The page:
The ISS ALICE group
The Institute of Space Science (ISS) has a long experience studying the system created in collisions of hadrons and nuclei at relativistic energies, starting from early 2000. ISS has been a member of the ALICE Collaboration since 2006. Currently, the group consists of 6 physicists and 3 guest scientists, with various activities related to jet and flow analyses, offline, production management and software service tasks, GRID maintenance and operation.
Over the years, the group members were highly involved in offline activities, simulation and geometry modelling for the experiment, physics analyses regarding jet production in proton-proton and heavy-ion collisions recorded by ALICE. Jet analyses carried out in our group are related to jet shapes, full jet spectra and jet fragmentation functions for inclusive charged particles as well as for identified particles. Study of radial distribution of jet transverse momentum and multiplicity reveal information about the nature and internal structure of the jet, as well as the parton-to-jet fragmentation process.
Romania-ISS group was strongly involved in offline-related activities, in particular the execution of the ALICE central Monte Carlo productions needed for physics analyses. Initially, this was done in the framework of ‘service tasks’, a process mandated by the Collaboration and certified by the ALICE Computing Board. Recently, this task became an institutional responsibility. Romania-ISS is part of the ALICE Data Preparation Group (DPG) and is actively involved in the coordination activities carried out by this group. All of the group’s members have participated in the ALICE data taking over the years.
The ISS is also involved in GRID activities related to CERN experiments since the beginning of developments of AliEn middleware (2001-2002), a pilot deployment installed as early as July 2006. This installation supported the AliEn GRID middleware of ALICE since the beginning (one of the first implementations of the GRID in Romania). For some time ISS has a certified European Middleware Initiative (EMI) site that also supports ALICE (and others), a fact that brings complementarity to the ALICE computation model. Key features of the system imply high computing contribution/cost ratio, high utilization by ALICE user analyses and high availability and high success ratios of our storage elements (SEs). Over the last years ISS has invested into a new data centre which hosts the ISS-ALICE grid facility.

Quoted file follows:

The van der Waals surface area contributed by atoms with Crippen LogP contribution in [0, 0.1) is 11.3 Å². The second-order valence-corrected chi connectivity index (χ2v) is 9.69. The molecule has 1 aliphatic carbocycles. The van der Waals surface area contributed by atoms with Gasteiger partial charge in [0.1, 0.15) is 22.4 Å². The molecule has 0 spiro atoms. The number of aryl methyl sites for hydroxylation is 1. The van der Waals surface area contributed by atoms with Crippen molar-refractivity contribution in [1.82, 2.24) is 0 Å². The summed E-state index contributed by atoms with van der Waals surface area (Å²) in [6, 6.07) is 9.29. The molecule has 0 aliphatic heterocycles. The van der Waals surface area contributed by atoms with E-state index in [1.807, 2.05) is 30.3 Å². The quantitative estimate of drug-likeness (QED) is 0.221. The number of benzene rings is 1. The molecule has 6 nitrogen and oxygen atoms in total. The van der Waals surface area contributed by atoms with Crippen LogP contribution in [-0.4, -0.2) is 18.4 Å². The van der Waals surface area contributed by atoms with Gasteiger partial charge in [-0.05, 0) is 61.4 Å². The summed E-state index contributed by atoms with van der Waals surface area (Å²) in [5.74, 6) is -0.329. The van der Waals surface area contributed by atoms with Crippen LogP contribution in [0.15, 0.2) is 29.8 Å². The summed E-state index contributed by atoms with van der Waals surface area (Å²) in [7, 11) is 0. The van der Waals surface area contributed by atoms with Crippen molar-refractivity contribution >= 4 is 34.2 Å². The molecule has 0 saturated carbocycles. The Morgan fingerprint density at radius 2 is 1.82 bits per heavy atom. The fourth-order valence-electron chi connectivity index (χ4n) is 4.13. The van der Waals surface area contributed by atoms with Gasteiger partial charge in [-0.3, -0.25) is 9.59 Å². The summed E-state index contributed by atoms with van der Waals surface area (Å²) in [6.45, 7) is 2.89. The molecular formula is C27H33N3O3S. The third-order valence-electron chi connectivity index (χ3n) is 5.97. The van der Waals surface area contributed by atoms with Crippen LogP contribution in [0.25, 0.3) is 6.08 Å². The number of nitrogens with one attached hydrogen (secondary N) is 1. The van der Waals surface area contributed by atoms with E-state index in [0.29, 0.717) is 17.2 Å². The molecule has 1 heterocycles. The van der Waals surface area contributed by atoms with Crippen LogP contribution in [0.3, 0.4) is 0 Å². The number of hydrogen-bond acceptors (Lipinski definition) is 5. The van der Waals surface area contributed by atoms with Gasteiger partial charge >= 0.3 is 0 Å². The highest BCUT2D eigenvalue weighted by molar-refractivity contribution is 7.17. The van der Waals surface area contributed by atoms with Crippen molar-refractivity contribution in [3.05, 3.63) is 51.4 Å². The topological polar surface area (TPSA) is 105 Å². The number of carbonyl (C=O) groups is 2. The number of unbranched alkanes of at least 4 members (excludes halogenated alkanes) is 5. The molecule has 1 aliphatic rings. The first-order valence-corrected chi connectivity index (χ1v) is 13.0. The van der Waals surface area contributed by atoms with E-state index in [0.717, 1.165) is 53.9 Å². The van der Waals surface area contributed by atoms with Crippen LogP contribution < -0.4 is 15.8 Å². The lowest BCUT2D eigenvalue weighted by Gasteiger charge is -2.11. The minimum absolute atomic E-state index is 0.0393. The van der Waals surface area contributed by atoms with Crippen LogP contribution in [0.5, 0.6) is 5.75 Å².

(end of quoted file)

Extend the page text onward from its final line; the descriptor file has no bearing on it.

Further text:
Romania's full membership at CERN
Romania has a strong background in scientific research – in theory, fundamental research and applied physics. Many of the institutes are grouped on the Magurele platform and in Bucharest - many being institutes of the Romanian Academy. Starting in 2008, Romania expressed interest to become full member of CERN, and this path began with the associate membership at the end of 2010. This was a joint effort of many people, the Romanian government through the Ministry of Education and Research (MEC), the National Authority for Scientific Research and Innovation (ANCSI) and the institutes which were already participating in nine CERN experiments.
During the associate membership, Romania fulfilled all of its duties and steadily headed towards the full membership, which happened in 2015 and was signed by the Romanian Parliament in 2016. This full membership of Romania comes at a time when structures are established and functional at all levels, starting at national authority level. Multi-annual group funding is provided by ANCSI through the Institute of Atomic Physics (IFA), in the framework of National Projects (NP II and NP III), via a dedicated sub-programme RO-CERN. Then we have the International Scientific Advisory Board (ISAB), which provides guidance and evaluation for the groups’ physics projects, well-functioning for many years now. It is followed by the local institutes and, last in the chain, the scientists performing their activity at CERN and the related experiments. Our group finds this multi-layered structure beneficial for our activity at CERN, as there were multiple times when we felt well-supported and we had received help at all levels. We can thus concentrate on our physics activity, with all the administrative tasks being kept to a minimum.
For us, the full membership of Romania represents the certitude of long-term support for our presence at CERN, which is acknowledged at the highest level and, why not, a recognition of the strong involvement of Romanian groups at CERN.
From the aspects revealed above, it may be seen that the moment of Romania becoming full member of CERN is mostly an event to celebrate all the efforts done over the past years to actually come to this point.
Of course, there are things requiring closer view for the next years. One of them is getting more industry involved in CERN-related activities, in order to increase the return coefficient of the funds. Another important thing is to get more PhD students involved in scientific activities and, in general, to enlarge the types of interaction with CERN. We are definitely looking forward to seeing more Romanian applications for staff and scientific associate at CERN being approved. This will increase the Romanian awareness both at CERN and in Romania.
We see the full membership of Romania as a recognition of our national scientific research. This, together with the upcoming opening of scientific facilities like ELI-NP, will likely allow Romania to overtake the highly-specialized human resource loss specific to the countries in Eastern and Southeast Europe.